Andrea Macko, Dishing It Out.
My holiday reading consisted of the book Born to Run, by Christopher McDougall, which peeks into the lives of “ultramarathoners” — those who competitively run at least 50 miles, although 100 miles seems to be the standard. A traditional marathon is 26.2 miles — a nice jaunt from St. Marys to London’s John Labatt Centre — so you can kind of imagine the mindset it takes to train for and complete these ultra-marathons (no naps or vacations allowed!).
Even if you’re the starchiest couch potato, it’s a fascinating, easy read, but for aspiring athletes, it’s inspirational. I can’t imagine running “just” a marathon, nor the training involved. In fact, the closest thing I made to a new year’s resolution was a flippant comment on a Facebook running page that I wanted to complete a 10-kilometre race in 2013 without requiring a stretcher — or worse! — at its finish line.
The clean slate of a new year can inspire us to aim higher in life, few honestly achieve the lofty goals we set for ourselves… by now, many resolutions have been broken, leading to another glorious year of feeling bad for failing and never getting out of whatever rut you believe you’ve dug yourself into.
We all know what the traditional resolutions are: lose weight, eat better, get organized, save money, break a nasty habit, or spend more time with family. They’re all noble goals, but their vagueness and magnitude practically beg for them to be broken. I’m no self-help expert, but it seems to me like, much like my 10K aspiration, it’s best to aim low — err, realistically — than to go for broke and end up as such.
Other than the eternal struggle of health and diet, getting organized seems to be the constant challenge. While the dead cold of winter provides ample hours to rearrange closets or ransack your wardrobe, let’s be honest, there’s a lot of good television on right now. I suggest tackling a smaller but no less pressing problem: that out-of-control sock, underwear, or catch-all (old batteries, twist-ties, and mysterious keys) drawer that stresses you out every time you open it. Don’t get sentimental while cleaning it; you likely don’t care too much about its contents if it’s in such a chaotic condition anyway.
One beauty website suggests that women mark 2013 by merely cleaning their make-up brushes (any basic shampoo works) or tossing anything that doesn’t look or smell right, like separated foundation or sour-smelling lipstick. Being cold and flu season, you’ve probably spotted some expired medication recently, and, being vacation season, you may have also discovered expired sunscreen in your medicine cabinet. Get rid of it to make room for products that are actually safe to use.
Which brings us to the “eat healthier/lose weight/save money” trifecta. Study after study shows people who cook at home eat healthier, weigh less, and spend less than those who rely on pre-fab meals or restaurants. Don’t know how to cook? Buy a basic cookbook, like Betty Crocker’s, and learn the fundamentals instead of drooling over unachievable gourmet dishes. Bored with your current repertoire? Try something new one night a week or month. Check your dried herbs and spices: if you can’t smell them when you open the lid, they won’t add a thing to your meal. Take stock of your pots, pans and utensils: do the handles need tightened? Are knives dull? Five minutes with a screwdriver or sharpener go a long way toward making cooking enjoyable.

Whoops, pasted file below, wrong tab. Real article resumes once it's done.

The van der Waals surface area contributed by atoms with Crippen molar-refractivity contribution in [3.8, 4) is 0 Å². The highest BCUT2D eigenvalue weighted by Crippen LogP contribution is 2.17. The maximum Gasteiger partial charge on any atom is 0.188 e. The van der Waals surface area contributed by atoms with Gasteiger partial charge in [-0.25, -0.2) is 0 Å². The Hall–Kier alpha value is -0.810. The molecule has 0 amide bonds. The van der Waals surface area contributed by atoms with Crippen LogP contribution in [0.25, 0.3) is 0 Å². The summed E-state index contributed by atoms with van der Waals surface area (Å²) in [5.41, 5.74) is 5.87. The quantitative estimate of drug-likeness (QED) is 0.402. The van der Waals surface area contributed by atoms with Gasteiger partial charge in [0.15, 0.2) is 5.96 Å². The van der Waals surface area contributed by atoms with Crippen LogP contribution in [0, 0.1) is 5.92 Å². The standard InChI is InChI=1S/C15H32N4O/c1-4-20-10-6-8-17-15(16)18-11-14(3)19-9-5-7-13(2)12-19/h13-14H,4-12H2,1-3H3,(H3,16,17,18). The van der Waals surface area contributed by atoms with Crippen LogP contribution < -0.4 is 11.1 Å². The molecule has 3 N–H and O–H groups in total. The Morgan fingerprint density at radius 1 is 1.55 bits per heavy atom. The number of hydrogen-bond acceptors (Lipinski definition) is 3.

Eating at home more often won’t necessarily allow you to retire early, but it will save money and add that resolution-worthy “family time” to your day, especially if you can get the kids involved in preparation and eat together around the table. That might be a lofty goal, but start small with one night a week when you can all get together, sans television or digital devices. A little bit of effort can really add up: somehow, baby steps can turn into a marathon (just not for me!).
Eating better usually involves some kind of leafy green vegetable. May I suggest spinach? It’s easier to find and cheaper than more exo-tic options like kale, but has similar health benefits.
It has many vitamins and minerals, and is notably high in iron for a vegetable.
It’s a vegetable without lofty requirements: just buy a big clamshell of the baby version and shred it before using. Even if it starts wilting, you can still use it for cooking. No actual recipe this week, but here’s five easy ways to add it into your diet:
• Mix into pasta sauce, soup, curry or chili just prior to serving;
• Layer it onto homemade pizza;
• Use it as a bed for juicy meats, such as meatloaf, roast chicken or fish;
• Add to smoothies (you won’t taste it, promise!); or,
• Replace bland iceberg lettuce in salads or sandwiches.